Shopping became even easier in the seclusion and comfort of my home. With a phone in one hand and a mail-order catalog in the other, I could create the windfall of Christmas for myself and my children anytime I had a whim. I realize now I was attempting to go back and fix my own childhood by giving my children all the clothes, toys, and attention I had missed. I was trying to fill a void by giving gifts that were bigger and better than the recipient could believe. I was making up for what I'd lacked, fulfilling my vow that my kids and I would never be poor and that I would always have the approval and the acceptance of my friendseven if I had to buy both. I lived out the only agenda I knew: External appearances are all-important. Anything going on inside myself that might conflict with my perfect facade must be ignored, denied, and put aside.
My instruments of entitlement were not limited to credit cards; I also had a checkbook. While I considered credit-card spending to be long-term deferment ("long-term" meaning I would pay hundreds of years later), writing checks was short-term deferment. Often I neglected to record the checks I wrote. It was safer that way because Harold couldn't track my spending. His tendency to be unobservant became my ally. I could all but redecorate the entire house, and he wouldn't notice.
I worked according to the philosophy that somehow, by the time the check was ready to clear, I would magically come up with funds I could sneak into the bank account. Of course, it rarely happened, but I still wrote checks, often with reckless abandon. One of two things happened over and over again: I either overdrewthe account or brought the balance down so low that when Harold went to pay bills, the account no longer held enough to get us through the month.
Writing rubber checks would have been bad enough in any circumstances, but to make matters worse, Harold was the bank manager! Let me assure you that such behavior from employees is not looked upon kindly by your average financial institution. Imagine his embarrassment and rage when one of his staff members sheepishly advised him of the situation and suggested that he make an immediate deposit. The phone calls I received when that happened are memories I'd rather forget. And you think your blood runs cold when the bank calls!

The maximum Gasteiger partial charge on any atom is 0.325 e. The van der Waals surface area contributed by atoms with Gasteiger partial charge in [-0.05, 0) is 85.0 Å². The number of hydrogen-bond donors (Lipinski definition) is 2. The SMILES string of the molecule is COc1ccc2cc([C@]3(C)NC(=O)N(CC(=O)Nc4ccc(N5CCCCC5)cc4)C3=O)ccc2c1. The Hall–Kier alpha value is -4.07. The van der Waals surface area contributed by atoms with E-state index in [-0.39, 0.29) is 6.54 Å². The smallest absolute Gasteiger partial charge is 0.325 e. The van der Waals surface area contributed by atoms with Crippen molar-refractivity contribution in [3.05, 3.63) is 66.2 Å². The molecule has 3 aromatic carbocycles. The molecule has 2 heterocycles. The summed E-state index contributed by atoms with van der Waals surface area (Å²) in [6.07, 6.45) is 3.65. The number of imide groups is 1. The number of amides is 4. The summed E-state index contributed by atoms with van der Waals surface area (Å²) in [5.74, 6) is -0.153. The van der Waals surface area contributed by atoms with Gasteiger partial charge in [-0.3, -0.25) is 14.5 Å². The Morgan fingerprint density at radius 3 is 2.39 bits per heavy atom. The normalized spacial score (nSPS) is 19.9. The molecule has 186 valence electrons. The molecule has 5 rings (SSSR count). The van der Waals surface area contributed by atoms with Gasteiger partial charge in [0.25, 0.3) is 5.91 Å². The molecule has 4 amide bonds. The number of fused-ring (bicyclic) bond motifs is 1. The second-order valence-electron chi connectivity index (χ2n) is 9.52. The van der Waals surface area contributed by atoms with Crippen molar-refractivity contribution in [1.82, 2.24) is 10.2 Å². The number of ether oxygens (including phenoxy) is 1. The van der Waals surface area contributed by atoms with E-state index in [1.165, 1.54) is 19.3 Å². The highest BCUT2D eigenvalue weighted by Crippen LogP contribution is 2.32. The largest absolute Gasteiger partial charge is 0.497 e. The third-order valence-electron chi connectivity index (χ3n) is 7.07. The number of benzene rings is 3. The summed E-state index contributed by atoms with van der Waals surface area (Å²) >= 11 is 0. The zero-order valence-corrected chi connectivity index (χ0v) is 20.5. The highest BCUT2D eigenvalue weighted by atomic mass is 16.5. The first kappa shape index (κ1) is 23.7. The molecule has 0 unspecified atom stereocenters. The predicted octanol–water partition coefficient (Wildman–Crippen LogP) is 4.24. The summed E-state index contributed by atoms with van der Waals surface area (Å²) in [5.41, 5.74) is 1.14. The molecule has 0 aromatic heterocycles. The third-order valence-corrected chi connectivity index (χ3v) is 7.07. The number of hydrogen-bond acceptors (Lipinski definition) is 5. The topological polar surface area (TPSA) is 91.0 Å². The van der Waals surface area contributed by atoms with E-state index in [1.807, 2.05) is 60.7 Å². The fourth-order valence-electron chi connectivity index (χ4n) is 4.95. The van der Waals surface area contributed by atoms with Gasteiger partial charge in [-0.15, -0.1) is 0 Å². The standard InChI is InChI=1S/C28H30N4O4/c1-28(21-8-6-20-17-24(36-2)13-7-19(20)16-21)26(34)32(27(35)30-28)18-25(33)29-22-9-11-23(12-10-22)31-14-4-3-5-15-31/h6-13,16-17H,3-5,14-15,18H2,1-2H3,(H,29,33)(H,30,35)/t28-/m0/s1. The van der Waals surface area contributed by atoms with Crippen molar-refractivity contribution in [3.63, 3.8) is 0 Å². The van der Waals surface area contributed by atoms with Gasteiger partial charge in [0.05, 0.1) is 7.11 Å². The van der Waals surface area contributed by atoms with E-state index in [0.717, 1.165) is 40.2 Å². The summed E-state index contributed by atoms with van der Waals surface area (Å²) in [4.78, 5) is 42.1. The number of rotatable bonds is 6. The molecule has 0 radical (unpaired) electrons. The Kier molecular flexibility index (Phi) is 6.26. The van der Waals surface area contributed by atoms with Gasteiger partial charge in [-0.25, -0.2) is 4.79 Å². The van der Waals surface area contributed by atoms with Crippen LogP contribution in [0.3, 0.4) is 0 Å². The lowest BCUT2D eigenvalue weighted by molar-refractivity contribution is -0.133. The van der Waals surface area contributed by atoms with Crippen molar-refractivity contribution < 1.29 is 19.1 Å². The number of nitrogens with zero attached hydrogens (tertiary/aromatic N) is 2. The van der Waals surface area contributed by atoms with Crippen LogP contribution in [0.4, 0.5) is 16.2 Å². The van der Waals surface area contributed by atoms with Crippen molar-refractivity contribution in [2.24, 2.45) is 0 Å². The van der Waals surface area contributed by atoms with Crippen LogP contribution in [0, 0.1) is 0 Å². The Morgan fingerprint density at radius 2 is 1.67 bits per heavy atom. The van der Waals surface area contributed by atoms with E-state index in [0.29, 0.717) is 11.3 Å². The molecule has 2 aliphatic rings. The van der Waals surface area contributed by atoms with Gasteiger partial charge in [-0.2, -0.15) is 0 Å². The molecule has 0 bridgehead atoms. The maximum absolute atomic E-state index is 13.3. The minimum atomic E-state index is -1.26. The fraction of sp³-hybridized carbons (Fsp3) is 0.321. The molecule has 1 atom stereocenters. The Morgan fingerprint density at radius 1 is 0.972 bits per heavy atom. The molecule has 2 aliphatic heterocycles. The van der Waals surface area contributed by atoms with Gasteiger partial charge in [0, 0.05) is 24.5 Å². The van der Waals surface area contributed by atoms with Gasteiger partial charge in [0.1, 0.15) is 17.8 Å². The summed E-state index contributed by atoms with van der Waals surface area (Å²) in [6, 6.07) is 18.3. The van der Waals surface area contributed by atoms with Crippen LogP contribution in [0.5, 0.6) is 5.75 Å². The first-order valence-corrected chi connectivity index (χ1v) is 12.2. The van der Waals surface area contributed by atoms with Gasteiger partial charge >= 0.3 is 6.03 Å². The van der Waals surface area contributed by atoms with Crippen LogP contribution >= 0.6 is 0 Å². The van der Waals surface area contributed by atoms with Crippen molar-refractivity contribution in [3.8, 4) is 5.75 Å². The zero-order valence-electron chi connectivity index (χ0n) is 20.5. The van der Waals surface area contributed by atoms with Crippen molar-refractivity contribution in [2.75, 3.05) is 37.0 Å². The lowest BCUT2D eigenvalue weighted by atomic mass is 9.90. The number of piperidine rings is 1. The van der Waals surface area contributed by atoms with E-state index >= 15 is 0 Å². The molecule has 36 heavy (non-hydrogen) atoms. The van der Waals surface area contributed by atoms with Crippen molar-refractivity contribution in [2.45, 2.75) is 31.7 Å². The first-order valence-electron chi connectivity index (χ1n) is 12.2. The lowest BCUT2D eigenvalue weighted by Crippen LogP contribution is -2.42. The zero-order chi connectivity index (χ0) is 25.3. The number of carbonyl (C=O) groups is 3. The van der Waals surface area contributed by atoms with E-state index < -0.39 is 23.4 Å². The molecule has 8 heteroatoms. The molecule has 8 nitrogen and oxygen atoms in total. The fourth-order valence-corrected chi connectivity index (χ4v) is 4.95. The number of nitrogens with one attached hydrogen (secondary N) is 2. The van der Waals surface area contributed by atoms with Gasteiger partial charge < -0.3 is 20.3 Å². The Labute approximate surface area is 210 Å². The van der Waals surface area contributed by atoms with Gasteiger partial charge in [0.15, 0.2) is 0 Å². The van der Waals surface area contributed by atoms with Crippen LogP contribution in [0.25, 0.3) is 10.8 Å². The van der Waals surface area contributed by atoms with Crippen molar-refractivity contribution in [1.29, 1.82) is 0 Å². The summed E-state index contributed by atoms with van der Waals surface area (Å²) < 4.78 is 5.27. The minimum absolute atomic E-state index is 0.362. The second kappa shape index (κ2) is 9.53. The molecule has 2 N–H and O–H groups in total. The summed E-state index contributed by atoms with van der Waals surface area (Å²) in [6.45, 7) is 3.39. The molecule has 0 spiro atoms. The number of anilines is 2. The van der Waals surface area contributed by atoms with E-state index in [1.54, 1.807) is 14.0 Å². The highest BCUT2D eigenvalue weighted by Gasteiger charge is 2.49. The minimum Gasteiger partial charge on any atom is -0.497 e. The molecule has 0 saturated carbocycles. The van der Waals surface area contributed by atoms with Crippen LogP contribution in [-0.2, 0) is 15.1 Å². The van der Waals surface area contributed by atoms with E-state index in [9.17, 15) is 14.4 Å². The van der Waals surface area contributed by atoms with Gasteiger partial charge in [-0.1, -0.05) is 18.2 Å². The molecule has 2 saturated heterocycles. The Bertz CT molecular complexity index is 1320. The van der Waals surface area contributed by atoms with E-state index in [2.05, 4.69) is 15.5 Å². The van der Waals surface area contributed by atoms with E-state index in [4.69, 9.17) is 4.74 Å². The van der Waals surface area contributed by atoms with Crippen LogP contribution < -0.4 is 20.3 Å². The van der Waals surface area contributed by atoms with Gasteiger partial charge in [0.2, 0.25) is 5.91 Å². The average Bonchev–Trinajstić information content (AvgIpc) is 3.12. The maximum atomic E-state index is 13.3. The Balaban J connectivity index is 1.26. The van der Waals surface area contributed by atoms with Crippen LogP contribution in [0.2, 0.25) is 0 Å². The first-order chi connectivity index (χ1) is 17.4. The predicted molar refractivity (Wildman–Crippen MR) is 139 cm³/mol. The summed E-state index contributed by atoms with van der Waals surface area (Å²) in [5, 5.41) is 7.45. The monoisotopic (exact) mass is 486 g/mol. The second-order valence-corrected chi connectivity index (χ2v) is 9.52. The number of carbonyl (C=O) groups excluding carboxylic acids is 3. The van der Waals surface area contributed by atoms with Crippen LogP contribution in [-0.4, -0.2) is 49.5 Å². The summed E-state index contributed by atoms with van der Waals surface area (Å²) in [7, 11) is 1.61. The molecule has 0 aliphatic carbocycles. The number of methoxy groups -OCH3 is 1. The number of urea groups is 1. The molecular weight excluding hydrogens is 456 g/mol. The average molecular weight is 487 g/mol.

More than once, my actions placed Harold's job in jeopardy, but I still couldn't stop my outrageous behavior. I was not making enormous purchasescertainly not new cars or expensive jewelry. Yet I was five-and-ten-dollaring us to death.
Inwardly I felt frail, weak, and insignificant. The act of spending gave me momentary sensations of power and strength. I temporarily felt cared for and nurturedwonderful feelings that I made sure I experienced often.
As time went on, things got pretty sticky, especially around the first of each month. I had incurred such heavy consumer debt (all those credit accounts accruing interest at rates of 18 percent and up) that our monthly expenses exceeded our income. Fortunately for usor so I thoughtwe were benefiting greatly from the real-estate boom of the seventies and eighties. Each time we got too far behind, we refinanced the house, pulling out our precious equity and plunging ourselves deeper and deeper into trouble. And, of course, the higher mortgage payments eventually put us right back where we'd been. We bought into the debt-consolidation theory: take out one big loan to pay off all the small ones and end up with a more manageable payment each month.What a terrible mistake that was! Slowly but surely, the accounts paid off with the consolidation loan inched their way back up to the limit, and we were in worse shape than ever.